Pacific-inspired Fashion Exhibition Comes To Canterbury
Award-winning garments by a talented Christchurch teen will be among the Pacific-inspired looks on show at Canterbury Museum’s new exhibition, opening on Saturday, 22 February.
Moana Currents: Dressing Aotearoa Now features a linen top and neoprene trousers by emerging designer Natasha Senior. In 2018, when Natasha was 14, the look won top prize at the YMCA Walk The Line catwalk, part of New Zealand Fashion Week.
Natasha’s work will be displayed alongside garments from established designers like Trelise Cooper and Adrienne Whitewood.
Developed by the New Zealand Fashion Museum, Moana Currents: Dressing Aotearoa Now looks through the lens of fashion at how Aotearoa New Zealand’s identity is shaped by our place in the Pacific Ocean (Te Moana-nui-a-Kiwa).
Co-curators Doris de Pont and Dan Ahwa have selected garments and jewellery by New Zealand designers to showcase the influence of the Pacific on who we are and what we wear.
Garments in the exhibition range from streetwear by Bill Urale’s (aka King Kapisi) Overstayer label, which sold at Farmers in the early 2000s, to a merino wool wrap that is reminiscent of a muka kaitaka (flax fibre cloak) created by Emilia Wickstead in collaboration with Woolmark in 2019.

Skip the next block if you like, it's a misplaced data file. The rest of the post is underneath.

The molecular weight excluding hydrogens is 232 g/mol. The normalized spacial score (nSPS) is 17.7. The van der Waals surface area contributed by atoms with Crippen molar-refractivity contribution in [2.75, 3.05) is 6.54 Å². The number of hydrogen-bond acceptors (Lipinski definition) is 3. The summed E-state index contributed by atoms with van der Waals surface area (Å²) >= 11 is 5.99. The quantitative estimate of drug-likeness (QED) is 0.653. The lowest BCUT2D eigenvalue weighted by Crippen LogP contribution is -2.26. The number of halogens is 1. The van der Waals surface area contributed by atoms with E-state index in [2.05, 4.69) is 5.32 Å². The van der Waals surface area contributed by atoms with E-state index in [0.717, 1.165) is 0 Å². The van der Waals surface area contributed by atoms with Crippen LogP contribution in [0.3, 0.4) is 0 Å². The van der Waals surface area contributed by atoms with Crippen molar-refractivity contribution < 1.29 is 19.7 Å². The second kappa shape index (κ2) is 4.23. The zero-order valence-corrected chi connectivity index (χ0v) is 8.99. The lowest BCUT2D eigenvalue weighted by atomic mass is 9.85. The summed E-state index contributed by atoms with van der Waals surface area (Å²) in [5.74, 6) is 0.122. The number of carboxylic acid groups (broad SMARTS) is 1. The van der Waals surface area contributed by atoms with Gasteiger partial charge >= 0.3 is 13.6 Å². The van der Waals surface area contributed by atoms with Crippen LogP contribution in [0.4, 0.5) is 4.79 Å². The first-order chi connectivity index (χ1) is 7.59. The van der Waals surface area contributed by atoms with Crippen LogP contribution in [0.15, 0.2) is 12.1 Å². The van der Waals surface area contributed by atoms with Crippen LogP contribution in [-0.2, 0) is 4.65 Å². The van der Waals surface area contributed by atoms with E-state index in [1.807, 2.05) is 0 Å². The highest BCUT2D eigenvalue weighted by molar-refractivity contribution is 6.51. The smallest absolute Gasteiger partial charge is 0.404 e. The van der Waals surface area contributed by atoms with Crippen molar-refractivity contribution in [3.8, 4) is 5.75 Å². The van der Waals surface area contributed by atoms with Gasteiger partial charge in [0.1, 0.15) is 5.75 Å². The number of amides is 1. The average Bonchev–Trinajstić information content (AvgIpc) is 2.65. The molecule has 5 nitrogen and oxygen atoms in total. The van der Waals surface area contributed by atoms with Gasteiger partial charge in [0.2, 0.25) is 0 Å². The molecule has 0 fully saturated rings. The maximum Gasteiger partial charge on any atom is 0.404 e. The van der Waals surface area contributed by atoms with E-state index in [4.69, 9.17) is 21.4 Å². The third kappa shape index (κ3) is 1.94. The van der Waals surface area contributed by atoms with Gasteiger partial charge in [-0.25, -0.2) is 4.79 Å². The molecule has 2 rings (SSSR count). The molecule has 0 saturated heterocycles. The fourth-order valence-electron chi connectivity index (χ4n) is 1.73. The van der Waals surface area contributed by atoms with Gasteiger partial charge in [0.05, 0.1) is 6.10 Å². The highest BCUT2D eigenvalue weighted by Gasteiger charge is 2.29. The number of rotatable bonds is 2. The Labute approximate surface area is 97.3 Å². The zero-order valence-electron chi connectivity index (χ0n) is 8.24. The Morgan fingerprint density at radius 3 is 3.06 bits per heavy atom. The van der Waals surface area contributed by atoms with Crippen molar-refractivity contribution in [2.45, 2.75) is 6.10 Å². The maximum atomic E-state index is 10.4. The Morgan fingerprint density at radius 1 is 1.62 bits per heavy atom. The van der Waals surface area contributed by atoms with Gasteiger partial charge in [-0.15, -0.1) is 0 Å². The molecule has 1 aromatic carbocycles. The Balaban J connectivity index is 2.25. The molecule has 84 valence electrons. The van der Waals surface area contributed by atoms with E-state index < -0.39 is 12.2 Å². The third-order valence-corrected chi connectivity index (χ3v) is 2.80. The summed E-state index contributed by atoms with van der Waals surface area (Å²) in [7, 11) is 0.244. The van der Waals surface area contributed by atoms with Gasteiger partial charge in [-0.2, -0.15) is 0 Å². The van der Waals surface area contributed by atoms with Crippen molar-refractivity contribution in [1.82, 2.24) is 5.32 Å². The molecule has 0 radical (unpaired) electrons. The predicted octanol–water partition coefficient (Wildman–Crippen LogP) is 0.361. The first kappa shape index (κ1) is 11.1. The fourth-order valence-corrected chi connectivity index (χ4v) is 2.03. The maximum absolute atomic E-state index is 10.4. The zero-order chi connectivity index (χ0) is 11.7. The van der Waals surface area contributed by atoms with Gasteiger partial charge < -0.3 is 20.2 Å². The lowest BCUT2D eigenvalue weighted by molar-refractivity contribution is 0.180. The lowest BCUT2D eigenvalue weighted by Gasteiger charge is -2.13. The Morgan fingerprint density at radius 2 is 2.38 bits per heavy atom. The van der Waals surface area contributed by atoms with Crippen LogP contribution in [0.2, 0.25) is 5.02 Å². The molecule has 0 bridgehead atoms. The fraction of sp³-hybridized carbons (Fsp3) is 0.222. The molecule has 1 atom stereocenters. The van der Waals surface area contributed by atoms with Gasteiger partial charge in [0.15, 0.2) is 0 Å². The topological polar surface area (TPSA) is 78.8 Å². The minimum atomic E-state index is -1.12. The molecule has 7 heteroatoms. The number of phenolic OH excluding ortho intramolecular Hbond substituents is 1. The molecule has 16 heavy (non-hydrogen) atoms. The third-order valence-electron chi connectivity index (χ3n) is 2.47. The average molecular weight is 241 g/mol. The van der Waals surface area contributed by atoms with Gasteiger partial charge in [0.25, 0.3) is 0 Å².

Canterbury Museum is the first South Island venue to exhibit Moana Currents; it showed at Te Uru Waitakere Contemporary Gallery in Auckland late last year.
Canterbury Museum Director Anthony Wright says the exhibition is a terrific showcase for the extraordinary work of Aotearoa New Zealand’s fashion designers and the pride we have in the way Pacific cultures have influenced our Kiwi sense of style.
“What we wear really does reflect who we are as individuals and as a nation. We think this exhibition will be very popular with both our local and international visitors.”
New Zealand Fashion Museum Director and Moana Currents co-curator Doris de Pont says she’s thrilled to be bringing the exhibition to Canterbury.
“Moana Currents shows how our history of migration and cultural exchange is visible in what we wear and how we adorn ourselves. Aotearoa New Zealand’s identity has evolved over time as generations of people migrated here. Who we are and how we dress is a reflection of those journeys both past and present and an expression of our aspirations and how we want to be seen.”
Doris de Pont will give a floor talk in the exhibition on Saturday – see Canterbury Museum’s website for details and to book a place.
Moana Currents: Dressing Aotearoa Now runs from 22 February to 14 June at Canterbury Museum.